Day 2: Cuba

One dark and stormy night, @Latinegro founded the 30 Day Latino Blog Challenge.  He scheduled it to coincide with Latino/a and Latin American Heritage Month (I hate the word Hispanic) which began today and ends October 15th.  And, hospitable fellow that he is, he’s invited any Latino blogger to join in.

Since I can count on one hand the number of fellow Afrolatina bloggers I know, I think I’ll take the plunge.  After all, I haven’t written a post specific to Latina or Afrolatina issues for awhile now.

For 30 days and nights, I owe the interwebs at least two paragraphs on the topic o’ the day.  To follow along (or backtrack) click the tag “latina/o heritiage month.” Todays topic:  What Latin American Country/Island I would love to go to.

I don’t know when I first discovered Cuba, first imagined it as a place I’d want to visit.  As a kid, I knew that Latinos and Afrolatinos came from Cuba because my aunt’s best friend, my cousin’s madrina, is from Cuba.  Like many Cuban immigrants here and their children, she is a white Latina.  As a teen, my aunt told me about Madrina’s initiation during high school into Santería, a branch of the transnational Yoruba system of spiritual belief that found its way to Cuba and Puerto Rico through the creative  resistance of African slaves, and afterwards to the United States through late-nineteenth, early twentieth century migrations of people from those islands to places like New York and Miami.
Back then I didn’t know that Santería was anything more than “devil worship,” which is what many African-Americans believe even today.  I certainly didn’t connect the religion to a longer history of afrolatinidad and #machetebehavior in the Caribbean.  But something about a religion speaking directly to an Afro-diasporic experience kept Cuba on my radar.  Besides which, Nuñez Abuela loved her some Celia Cruz–and they don’t come more latinegra and fabulous than her!  (And never will again #bendición)

My first real sense that Cuba was a place I should  seriously consider visiting began a few years ago, during a run of guest teaching and lecturing for a summer course on the prison industrial complex (along with violence against women, this is my other activism).  My task was to teach a crew of engaged, idealistic and ambitious undergraduates Assata Shakur’s autobiography, Assata: An Autobiography (1987).  Assata was a Black Power activist and is currently living in exile in Cuba under suspicion of murder and attempted murder, among other charges.  But the facts of her case, the validity of witnesses and the evidence, and the culture of violence and espionage that permeated the existence of leftist organizations in the 1970s (earlier this week @NewBlackMan tweeted an article by Marc Perrusquia that exposed Ernest Withers, famed civil rights movement photographer, as a COINTELPRO informant) make it likely that Assata was a victim not a perpertrator.  And yet, as recently as 2005, Assata was listed as a domestic terrorist and a reward was offered for her extradition to the United States (Cuba has refused).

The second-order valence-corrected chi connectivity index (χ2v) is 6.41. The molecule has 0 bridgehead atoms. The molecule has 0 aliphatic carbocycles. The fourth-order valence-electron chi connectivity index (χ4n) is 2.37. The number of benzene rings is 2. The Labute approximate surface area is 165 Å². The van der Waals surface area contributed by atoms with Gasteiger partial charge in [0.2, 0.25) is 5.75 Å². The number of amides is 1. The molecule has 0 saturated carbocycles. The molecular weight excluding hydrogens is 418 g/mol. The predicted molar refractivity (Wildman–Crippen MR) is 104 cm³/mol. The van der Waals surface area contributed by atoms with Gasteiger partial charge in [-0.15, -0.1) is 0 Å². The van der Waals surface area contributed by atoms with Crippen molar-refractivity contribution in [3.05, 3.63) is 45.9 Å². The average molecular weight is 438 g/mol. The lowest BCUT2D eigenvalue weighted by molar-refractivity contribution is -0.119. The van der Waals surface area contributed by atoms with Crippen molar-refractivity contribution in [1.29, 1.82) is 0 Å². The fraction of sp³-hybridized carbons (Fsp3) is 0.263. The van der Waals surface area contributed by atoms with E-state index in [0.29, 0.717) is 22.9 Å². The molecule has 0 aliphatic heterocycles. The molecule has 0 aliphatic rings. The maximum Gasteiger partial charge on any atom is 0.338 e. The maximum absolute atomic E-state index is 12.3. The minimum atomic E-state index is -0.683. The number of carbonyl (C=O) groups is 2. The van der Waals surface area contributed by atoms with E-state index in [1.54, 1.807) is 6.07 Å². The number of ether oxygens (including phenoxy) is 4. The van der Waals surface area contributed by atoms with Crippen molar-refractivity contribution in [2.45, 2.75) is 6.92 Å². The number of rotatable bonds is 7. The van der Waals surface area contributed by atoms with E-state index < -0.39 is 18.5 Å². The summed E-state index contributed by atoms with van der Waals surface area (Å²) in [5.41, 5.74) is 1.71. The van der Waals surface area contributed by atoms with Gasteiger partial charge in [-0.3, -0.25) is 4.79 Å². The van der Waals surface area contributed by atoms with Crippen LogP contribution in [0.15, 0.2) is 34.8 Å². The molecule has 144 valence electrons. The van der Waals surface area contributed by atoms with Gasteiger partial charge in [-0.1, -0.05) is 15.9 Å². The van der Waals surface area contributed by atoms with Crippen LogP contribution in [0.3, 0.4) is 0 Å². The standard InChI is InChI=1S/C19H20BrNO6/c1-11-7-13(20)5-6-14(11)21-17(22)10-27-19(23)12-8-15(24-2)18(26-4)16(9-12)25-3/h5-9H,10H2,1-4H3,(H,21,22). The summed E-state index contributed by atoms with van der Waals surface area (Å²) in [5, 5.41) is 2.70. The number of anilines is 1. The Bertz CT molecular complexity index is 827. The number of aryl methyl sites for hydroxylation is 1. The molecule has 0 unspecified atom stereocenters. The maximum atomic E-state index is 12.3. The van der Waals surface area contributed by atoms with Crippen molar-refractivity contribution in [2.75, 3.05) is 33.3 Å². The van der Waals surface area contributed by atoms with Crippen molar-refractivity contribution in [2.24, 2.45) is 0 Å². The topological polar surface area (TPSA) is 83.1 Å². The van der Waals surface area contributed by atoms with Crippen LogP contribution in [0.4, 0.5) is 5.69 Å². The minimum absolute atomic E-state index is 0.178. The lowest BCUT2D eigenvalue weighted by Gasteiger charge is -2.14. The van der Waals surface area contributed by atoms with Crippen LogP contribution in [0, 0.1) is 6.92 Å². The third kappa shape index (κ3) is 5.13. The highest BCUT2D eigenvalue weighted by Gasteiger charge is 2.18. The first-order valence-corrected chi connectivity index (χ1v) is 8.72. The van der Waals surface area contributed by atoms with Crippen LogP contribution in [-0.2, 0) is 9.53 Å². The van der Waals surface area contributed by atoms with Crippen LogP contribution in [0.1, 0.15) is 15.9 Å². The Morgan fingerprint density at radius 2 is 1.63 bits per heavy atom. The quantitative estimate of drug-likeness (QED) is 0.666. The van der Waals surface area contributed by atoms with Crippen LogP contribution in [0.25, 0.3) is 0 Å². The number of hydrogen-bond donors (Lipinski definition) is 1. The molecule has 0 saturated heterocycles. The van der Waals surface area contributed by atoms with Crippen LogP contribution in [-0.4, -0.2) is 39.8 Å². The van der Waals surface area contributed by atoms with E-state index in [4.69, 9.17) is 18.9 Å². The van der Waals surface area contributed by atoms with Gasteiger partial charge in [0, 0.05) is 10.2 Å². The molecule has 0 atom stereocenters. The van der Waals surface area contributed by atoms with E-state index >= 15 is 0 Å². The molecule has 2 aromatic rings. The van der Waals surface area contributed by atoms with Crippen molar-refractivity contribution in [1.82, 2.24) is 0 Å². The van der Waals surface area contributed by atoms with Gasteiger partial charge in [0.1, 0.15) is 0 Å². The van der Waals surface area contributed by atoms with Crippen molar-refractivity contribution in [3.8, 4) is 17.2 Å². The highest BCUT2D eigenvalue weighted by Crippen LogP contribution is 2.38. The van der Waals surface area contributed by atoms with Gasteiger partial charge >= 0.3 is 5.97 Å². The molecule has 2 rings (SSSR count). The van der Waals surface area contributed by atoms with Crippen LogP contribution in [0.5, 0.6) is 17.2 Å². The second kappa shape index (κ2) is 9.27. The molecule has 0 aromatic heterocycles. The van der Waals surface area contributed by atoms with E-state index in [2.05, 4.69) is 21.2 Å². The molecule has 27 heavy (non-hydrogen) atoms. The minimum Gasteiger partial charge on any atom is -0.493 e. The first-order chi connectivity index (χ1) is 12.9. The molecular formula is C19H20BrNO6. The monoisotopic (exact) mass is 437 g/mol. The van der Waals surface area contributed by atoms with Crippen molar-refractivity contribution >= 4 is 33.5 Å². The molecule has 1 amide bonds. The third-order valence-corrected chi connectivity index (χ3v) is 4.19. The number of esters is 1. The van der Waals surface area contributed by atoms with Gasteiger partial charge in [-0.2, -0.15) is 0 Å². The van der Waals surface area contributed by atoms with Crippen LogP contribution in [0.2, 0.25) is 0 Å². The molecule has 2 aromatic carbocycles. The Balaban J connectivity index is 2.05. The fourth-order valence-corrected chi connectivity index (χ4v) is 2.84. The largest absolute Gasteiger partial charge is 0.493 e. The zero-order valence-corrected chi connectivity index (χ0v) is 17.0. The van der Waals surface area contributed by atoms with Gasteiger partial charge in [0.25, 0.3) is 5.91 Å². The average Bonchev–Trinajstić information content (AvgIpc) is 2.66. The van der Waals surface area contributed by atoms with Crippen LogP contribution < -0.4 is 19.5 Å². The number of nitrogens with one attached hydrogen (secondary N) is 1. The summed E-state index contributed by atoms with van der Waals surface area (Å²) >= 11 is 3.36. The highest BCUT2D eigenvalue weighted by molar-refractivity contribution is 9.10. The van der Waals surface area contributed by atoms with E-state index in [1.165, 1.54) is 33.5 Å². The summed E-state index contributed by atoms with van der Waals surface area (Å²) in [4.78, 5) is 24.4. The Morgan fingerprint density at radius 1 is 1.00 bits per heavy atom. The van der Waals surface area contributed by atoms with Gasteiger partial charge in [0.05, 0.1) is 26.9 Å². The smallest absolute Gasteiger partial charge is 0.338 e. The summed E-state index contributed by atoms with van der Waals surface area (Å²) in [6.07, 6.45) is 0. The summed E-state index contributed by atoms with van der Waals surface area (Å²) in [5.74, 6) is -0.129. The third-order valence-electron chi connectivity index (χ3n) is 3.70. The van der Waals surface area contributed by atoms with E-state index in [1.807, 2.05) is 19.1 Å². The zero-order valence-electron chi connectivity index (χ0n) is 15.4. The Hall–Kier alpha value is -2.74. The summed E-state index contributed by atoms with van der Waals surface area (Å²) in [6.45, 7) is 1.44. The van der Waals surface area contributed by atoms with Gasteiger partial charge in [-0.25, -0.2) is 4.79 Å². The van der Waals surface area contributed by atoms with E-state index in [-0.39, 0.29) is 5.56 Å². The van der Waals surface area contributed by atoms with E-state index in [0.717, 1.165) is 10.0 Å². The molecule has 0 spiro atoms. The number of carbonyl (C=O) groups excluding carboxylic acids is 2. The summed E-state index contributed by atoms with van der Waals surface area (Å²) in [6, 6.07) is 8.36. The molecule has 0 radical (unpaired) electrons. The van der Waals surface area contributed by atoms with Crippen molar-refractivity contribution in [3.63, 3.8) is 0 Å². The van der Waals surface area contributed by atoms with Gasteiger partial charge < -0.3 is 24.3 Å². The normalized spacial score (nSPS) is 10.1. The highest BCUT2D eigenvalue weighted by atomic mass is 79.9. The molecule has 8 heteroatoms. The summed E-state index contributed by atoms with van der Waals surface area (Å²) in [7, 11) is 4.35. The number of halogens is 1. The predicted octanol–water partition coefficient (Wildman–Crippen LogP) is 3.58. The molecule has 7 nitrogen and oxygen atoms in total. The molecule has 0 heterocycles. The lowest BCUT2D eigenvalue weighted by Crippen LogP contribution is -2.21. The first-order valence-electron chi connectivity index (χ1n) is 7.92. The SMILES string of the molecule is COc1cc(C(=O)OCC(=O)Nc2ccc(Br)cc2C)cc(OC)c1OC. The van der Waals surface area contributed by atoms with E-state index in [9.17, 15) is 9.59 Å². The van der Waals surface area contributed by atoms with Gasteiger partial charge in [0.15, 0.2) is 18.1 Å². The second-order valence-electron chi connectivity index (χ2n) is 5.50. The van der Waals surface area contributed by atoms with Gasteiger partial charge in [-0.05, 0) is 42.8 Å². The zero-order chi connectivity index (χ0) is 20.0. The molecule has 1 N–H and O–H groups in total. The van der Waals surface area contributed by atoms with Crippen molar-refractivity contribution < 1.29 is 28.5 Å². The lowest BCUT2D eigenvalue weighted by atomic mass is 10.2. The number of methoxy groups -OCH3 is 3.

Assata’s story, her childhood, her growing gender awareness and the sophistication of her gender analysis, her fearless, on-the-ground organizing experiences amazed me–but it was her escape to Cuba that really drew my attention.  At this point, I was well aware that black people in the Caribbean came in other flavors besides English and Dutch.  I knew more about Santería (mostly from a college roommate who converted to its Candomblé manifestation on a trip to Brazil) and I was beginning to wrap my mind around an island that was majority black and of Spanish and indigenous ancestry.

But I had no idea Cuba represented something special in the eyes of black Americans.  African Americans have found everything from asylum (Assata is only one of the well-known black exiles to the island though she may be the first high profile woman; men from Robert F. Williams to Eldridge Cleaver preceded her)  to a 2009 Congressional Black Caucus visit to Cuba, blacks in the United States have felt a real affinity toward the island.

A place like that, a place that can inspire the imagination and the ire of people of African descent across the diaspora, is a place I need to see in person because its true nature remains shrouded in everyone else’s dream of what they want it to be.  These are the facts: Cuba is a black island and the majority of the population that remains and does not emigrate to the United States, is black.  And by black I mean of African descent.  Let’s visualize this for a moment:

[Rumba in Havana, Cuba.  Clip from the Boogalu Productions DVD “Rumbon Tropical.”  Courtesy: YouTube/Boogalu Productions]

But this is not what the average American thinks when then they imagine the island.  They hear torture, repression, and terrorism.  Not while they are listening to their iTunes salsa mp3s or eating carne asada at the local Latin@ diner (then they think of kitsch dance movies like Dirty Dancing: Havana Nights where you can’t find a single actor darker than a paper bag) but that is what they envision politically when they imagine Cuba.  At the same time, Joe X Your Neighborhood Black Radical also may or may not duly criticizing the repressive strategies of the island’s government.

Like New Orleans, Cuba is a place invisible and hypervisible at the same time.  Which is fine–if I need to visit Cuba for myself to get at the “truth”–well so be it.

[Edited at 9 am/ET, because my grammar and conceptual thinking fails at life when my clock hits 12 midnight.  Sorry fam]


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